FOR Christmas this year, this Tory government of the super-rich has given the British public a cost-of-living crisis that will hit the most vulnerable hardest.
Between the uncontrolled pandemic, inflation and the end of Covid support schemes, households across the country are facing a difficult winter.
UK household incomes could be down £1,000 next year, according to analysis by the Resolution Foundation think tank, as rising prices combine with welfare benefit cuts and rising taxes.
The Institute for Public Policy Research says a typical family will lose £500 a year because of the planned increase in National Insurance and an expected 5 per cent rise in council tax.
Many households now face a “triple whammy” of energy price rises, the planned National Insurance tax rise and the impending £20 cut to universal credit — which will see six million families lose over £1,000 a year.
Before the pandemic 14.5 million people in the UK were living in poverty, equating to more than one in five people — most of whom are in work — and this has increased significantly due to the inequitable impact of the virus.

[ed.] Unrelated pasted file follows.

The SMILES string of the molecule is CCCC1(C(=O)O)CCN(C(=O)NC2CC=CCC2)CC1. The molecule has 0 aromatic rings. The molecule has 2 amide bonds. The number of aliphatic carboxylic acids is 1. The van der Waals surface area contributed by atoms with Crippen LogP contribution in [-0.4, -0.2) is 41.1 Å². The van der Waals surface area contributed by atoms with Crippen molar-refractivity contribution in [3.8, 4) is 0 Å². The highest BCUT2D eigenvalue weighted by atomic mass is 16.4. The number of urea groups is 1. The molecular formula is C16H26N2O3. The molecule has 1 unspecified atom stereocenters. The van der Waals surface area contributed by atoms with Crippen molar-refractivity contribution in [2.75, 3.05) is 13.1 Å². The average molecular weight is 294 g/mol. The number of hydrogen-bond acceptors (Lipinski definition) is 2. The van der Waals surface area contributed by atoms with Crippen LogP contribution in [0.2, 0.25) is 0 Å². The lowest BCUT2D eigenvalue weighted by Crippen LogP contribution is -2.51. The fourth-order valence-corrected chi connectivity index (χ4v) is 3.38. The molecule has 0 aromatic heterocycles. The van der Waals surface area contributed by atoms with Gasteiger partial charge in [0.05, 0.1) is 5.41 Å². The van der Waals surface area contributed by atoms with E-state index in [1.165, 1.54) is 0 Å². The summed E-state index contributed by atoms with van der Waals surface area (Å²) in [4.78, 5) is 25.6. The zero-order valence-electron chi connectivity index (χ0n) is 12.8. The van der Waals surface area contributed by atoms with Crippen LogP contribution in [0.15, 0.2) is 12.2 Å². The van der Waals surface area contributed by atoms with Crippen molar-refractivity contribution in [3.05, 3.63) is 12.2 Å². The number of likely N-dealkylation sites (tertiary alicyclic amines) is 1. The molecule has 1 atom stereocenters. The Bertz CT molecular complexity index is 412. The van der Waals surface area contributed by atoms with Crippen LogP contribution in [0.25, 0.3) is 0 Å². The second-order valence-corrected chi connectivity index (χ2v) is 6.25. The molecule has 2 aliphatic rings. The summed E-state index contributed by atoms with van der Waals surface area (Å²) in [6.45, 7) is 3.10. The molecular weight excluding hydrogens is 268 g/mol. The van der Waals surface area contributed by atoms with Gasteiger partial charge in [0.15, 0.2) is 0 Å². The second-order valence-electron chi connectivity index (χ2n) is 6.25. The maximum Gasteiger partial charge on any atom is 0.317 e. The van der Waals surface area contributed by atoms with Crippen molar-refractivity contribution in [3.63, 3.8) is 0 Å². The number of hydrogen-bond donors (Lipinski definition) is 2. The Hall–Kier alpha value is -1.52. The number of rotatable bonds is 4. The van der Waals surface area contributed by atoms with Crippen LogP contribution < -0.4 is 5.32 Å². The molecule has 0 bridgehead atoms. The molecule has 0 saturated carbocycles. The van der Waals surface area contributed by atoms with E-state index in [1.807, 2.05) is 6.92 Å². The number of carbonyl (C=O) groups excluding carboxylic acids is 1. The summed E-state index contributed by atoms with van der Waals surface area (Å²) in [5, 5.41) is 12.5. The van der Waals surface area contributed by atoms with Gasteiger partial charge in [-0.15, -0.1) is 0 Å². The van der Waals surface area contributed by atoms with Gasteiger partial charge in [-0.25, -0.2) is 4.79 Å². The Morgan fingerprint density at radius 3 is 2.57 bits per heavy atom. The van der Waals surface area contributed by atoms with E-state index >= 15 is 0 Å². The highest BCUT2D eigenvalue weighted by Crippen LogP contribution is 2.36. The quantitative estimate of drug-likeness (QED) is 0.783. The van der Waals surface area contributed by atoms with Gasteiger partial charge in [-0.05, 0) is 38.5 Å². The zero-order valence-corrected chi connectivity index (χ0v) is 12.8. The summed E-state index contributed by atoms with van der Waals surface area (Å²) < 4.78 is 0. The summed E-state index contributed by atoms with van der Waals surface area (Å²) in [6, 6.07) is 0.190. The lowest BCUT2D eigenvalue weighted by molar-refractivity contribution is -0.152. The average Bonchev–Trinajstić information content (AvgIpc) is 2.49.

Energy bills may rise as much as 30 per cent, home rental is up 8.5 per cent, and household debts are soaring.
The Food and Drink Federation believes food prices have risen by 9 per cent in time for Christmas.
Inflation increased by 4.2 per cent in October, the highest in a decade. That’s more than double the Bank of England’s target and there are fears it could rise to 6 per cent. This means that everyday items are only getting more expensive.
Food and drinks prices are up across the country, playing a major role in Britain’s cost-of-living crisis. According to the Office for National Statistics, supermarket prices increased by 1.1 per cent in August, which is the sharpest rise since around the financial crash in 2008.
On top of this, Boris Johnson announced a planned National Insurance increase which will see workers paying around 1.25 percentage points more in deductions, which equates to at least another £254 to the tax bill of a median wage earner.
This will take effect in April 2021 — just when energy bills are next expected to increase.
This tax will hit young, poorly paid people hardest, taking more out of their pay packets at a time when wages are failing to keep up with Britain’s cost of living.
It means a landlord who rents out dozens of properties won’t pay a penny more, but the tenants working in full-time jobs will.